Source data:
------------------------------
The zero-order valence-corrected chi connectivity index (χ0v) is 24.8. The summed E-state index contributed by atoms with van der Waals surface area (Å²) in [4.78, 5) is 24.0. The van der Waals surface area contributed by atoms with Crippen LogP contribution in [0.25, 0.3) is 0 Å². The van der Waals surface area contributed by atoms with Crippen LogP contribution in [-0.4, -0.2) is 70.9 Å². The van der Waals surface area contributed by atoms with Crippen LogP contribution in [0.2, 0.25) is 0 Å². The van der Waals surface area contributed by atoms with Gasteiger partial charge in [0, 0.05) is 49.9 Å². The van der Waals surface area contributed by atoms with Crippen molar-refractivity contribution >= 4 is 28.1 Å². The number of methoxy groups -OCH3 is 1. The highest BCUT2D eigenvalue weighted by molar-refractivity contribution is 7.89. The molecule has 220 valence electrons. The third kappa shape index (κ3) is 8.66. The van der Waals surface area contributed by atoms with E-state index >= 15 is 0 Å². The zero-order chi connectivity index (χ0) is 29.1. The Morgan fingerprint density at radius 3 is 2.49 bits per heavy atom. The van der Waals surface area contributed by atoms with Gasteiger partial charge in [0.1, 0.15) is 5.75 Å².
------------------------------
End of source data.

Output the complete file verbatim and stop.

The zero-order valence-corrected chi connectivity index (χ0v) is 24.8. The summed E-state index contributed by atoms with van der Waals surface area (Å²) in [4.78, 5) is 24.0. The van der Waals surface area contributed by atoms with Crippen LogP contribution in [0.25, 0.3) is 0 Å². The van der Waals surface area contributed by atoms with Crippen LogP contribution in [-0.4, -0.2) is 70.9 Å². The van der Waals surface area contributed by atoms with Crippen LogP contribution in [0.2, 0.25) is 0 Å². The van der Waals surface area contributed by atoms with Gasteiger partial charge in [0, 0.05) is 49.9 Å². The van der Waals surface area contributed by atoms with Crippen molar-refractivity contribution >= 4 is 28.1 Å². The number of methoxy groups -OCH3 is 1. The highest BCUT2D eigenvalue weighted by molar-refractivity contribution is 7.89. The molecule has 220 valence electrons. The third kappa shape index (κ3) is 8.66. The van der Waals surface area contributed by atoms with E-state index >= 15 is 0 Å². The zero-order chi connectivity index (χ0) is 29.1. The Morgan fingerprint density at radius 3 is 2.49 bits per heavy atom. The van der Waals surface area contributed by atoms with Gasteiger partial charge in [0.1, 0.15) is 5.75 Å².